In a recent podcast by Network ISA, John Zaozirny talks about his early experiences in the film industry–which began with writing and traveled to producing–and selling scripts.
He has accumulated some successes, getting scripts sold. The term “blacklist” keeps coming up in conversation, which I had to distinguish from the 1950s Hollywood Blacklist (communism accusations that led to complete alienation of filmmakers and celebrities) and what it means today, which is the top scripts that have been unmade in Hollywood.
One thing Zaozirny said about writing is “You have to be smart about it,” which has been an echoing piece of advice I have heard as a film student myself–particularly going into screenwriting. You have to be smart about the characters, the stories and even the ages of the characters; you must be realistic in your boundaries and what you can get done.
He also introduces what he calls “Circle of Trust,” taking one of his client’s scripts and sending it to six of his other clients to get their notes. And if more than a couple see an issue with one aspect, that information is relayed to the principal writer of the script.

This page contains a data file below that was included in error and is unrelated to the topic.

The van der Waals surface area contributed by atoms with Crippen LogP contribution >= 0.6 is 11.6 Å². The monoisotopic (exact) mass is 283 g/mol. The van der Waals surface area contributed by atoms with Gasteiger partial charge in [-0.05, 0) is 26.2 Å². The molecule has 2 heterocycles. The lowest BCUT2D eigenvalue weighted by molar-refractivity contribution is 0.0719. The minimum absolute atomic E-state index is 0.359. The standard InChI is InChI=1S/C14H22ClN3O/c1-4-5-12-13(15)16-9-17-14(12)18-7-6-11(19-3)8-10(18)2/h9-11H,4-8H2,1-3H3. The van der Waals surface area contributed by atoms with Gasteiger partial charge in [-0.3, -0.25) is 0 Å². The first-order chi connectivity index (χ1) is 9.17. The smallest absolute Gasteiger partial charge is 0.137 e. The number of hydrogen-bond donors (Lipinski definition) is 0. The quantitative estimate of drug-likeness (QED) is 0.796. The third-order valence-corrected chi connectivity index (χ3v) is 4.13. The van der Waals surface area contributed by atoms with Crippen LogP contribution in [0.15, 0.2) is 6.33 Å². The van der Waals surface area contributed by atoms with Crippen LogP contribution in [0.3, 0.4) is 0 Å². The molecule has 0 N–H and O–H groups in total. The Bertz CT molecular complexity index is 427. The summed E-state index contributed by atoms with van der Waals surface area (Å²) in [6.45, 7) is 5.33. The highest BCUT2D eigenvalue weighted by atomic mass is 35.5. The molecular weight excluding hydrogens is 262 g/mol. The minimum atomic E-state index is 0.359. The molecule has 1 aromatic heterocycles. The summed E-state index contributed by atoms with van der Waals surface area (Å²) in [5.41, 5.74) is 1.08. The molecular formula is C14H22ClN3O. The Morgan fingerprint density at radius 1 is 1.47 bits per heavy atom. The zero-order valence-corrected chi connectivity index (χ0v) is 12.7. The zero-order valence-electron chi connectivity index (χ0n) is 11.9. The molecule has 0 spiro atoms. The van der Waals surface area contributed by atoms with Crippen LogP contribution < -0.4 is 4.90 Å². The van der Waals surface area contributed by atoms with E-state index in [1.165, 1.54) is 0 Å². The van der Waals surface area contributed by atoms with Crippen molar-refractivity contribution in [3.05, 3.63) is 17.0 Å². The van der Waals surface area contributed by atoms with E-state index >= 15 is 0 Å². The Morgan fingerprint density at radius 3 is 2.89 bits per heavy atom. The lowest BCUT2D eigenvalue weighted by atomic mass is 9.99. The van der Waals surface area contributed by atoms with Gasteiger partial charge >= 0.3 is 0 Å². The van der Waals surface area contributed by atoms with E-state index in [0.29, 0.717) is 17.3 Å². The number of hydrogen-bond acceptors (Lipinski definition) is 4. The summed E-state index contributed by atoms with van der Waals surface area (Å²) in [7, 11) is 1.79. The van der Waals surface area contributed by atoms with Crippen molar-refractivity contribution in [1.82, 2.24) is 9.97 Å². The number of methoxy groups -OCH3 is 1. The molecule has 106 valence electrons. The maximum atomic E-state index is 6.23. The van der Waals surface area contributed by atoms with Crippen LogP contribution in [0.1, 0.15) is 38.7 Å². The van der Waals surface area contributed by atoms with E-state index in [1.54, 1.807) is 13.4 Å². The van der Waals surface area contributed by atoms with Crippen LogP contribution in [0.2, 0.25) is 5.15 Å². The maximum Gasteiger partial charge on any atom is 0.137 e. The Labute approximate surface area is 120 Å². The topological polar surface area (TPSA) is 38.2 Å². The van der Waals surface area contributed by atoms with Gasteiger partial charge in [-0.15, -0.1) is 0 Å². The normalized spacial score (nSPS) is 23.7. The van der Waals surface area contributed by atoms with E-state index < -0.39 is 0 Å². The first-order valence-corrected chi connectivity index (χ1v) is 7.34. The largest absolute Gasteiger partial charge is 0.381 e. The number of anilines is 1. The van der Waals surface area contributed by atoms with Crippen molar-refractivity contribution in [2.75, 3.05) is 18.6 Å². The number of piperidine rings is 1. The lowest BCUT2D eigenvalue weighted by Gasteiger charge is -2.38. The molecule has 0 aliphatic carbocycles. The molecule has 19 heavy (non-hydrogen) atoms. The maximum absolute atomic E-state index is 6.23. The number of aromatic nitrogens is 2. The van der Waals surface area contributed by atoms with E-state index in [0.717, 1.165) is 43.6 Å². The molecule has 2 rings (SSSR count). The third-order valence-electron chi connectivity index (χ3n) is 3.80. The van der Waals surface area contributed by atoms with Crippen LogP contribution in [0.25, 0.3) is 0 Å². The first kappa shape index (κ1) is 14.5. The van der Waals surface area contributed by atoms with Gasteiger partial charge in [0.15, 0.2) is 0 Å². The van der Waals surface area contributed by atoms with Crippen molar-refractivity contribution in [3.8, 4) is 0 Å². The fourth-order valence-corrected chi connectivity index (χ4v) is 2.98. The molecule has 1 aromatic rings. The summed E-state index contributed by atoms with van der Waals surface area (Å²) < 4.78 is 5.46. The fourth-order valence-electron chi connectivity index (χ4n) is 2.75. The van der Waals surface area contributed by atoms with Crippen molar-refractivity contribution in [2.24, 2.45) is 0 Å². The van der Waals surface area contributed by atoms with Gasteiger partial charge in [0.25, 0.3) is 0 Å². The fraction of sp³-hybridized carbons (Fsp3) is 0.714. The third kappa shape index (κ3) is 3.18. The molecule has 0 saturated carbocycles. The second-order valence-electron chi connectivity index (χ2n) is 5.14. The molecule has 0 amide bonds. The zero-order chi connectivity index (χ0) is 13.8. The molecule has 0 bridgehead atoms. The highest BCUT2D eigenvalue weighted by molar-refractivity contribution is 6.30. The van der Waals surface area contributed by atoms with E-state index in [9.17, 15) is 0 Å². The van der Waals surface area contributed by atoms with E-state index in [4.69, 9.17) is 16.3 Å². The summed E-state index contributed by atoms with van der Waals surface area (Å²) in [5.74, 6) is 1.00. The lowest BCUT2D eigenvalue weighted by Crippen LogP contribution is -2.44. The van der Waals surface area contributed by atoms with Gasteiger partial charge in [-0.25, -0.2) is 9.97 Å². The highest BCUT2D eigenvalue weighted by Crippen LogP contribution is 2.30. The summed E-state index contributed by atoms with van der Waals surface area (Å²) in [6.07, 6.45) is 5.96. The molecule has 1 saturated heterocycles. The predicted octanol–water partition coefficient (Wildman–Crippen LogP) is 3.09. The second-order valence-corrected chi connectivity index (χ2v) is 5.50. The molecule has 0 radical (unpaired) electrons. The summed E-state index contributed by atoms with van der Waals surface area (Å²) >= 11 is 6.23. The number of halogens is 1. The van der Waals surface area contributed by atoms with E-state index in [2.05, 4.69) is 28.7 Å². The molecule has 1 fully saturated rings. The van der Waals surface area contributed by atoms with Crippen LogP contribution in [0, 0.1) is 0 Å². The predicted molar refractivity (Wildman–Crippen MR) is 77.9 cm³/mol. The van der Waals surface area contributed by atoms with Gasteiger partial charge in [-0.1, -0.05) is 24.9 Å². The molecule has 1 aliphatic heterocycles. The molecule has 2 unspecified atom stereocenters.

I find that being able to have trustworthy writers to give feedback is a great thing, but rare. Even within my film classes, during workshops, the feedback received from most seem not invested, and in no way actually helpful to better myself as a writer; you get those few that “tells it like it is,” which is what I want, but just a few.
Zaozirny says that ruthlessness is necessary. Some readers see what the writer cannot and some can offer actual feedback that will better the script. As a writer, you must be able to accept those criticisms and try to do better. But as a reader, you should be just as willing to criticize for betterment.